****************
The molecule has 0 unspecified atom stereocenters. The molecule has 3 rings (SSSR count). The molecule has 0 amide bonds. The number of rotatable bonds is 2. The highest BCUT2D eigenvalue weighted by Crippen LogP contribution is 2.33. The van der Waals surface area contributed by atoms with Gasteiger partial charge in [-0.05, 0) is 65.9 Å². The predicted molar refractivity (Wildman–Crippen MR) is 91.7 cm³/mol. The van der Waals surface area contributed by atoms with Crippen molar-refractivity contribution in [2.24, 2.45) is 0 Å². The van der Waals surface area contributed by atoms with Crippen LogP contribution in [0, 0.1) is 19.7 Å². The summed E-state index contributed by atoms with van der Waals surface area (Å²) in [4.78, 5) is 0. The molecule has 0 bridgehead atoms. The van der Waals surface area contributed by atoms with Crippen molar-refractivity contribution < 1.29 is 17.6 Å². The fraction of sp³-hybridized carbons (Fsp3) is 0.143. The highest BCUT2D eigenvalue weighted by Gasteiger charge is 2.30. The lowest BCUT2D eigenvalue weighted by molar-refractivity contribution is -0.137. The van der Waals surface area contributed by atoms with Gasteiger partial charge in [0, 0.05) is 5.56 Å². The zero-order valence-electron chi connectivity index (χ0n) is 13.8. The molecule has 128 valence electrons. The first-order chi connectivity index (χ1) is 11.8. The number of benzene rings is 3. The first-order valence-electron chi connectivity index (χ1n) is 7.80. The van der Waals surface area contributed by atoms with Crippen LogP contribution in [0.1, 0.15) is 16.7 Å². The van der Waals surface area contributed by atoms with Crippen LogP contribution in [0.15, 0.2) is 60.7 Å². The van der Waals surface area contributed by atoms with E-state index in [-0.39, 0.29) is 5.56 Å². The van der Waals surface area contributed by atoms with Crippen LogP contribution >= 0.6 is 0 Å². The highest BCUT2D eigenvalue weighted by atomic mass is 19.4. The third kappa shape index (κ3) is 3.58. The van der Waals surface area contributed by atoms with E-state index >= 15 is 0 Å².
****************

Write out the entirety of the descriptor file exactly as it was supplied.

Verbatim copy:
The molecule has 0 unspecified atom stereocenters. The molecule has 3 rings (SSSR count). The molecule has 0 amide bonds. The number of rotatable bonds is 2. The highest BCUT2D eigenvalue weighted by Crippen LogP contribution is 2.33. The van der Waals surface area contributed by atoms with Gasteiger partial charge in [-0.05, 0) is 65.9 Å². The predicted molar refractivity (Wildman–Crippen MR) is 91.7 cm³/mol. The van der Waals surface area contributed by atoms with Crippen molar-refractivity contribution in [2.24, 2.45) is 0 Å². The van der Waals surface area contributed by atoms with Crippen LogP contribution in [0, 0.1) is 19.7 Å². The summed E-state index contributed by atoms with van der Waals surface area (Å²) in [4.78, 5) is 0. The molecule has 0 bridgehead atoms. The van der Waals surface area contributed by atoms with Crippen molar-refractivity contribution < 1.29 is 17.6 Å². The fraction of sp³-hybridized carbons (Fsp3) is 0.143. The highest BCUT2D eigenvalue weighted by Gasteiger charge is 2.30. The lowest BCUT2D eigenvalue weighted by molar-refractivity contribution is -0.137. The van der Waals surface area contributed by atoms with Gasteiger partial charge in [0, 0.05) is 5.56 Å². The zero-order valence-electron chi connectivity index (χ0n) is 13.8. The molecule has 128 valence electrons. The first-order chi connectivity index (χ1) is 11.8. The number of benzene rings is 3. The first-order valence-electron chi connectivity index (χ1n) is 7.80. The van der Waals surface area contributed by atoms with Crippen LogP contribution in [0.1, 0.15) is 16.7 Å². The van der Waals surface area contributed by atoms with Crippen LogP contribution in [0.15, 0.2) is 60.7 Å². The van der Waals surface area contributed by atoms with E-state index in [-0.39, 0.29) is 5.56 Å². The van der Waals surface area contributed by atoms with Crippen LogP contribution >= 0.6 is 0 Å². The highest BCUT2D eigenvalue weighted by atomic mass is 19.4. The third kappa shape index (κ3) is 3.58. The van der Waals surface area contributed by atoms with E-state index >= 15 is 0 Å².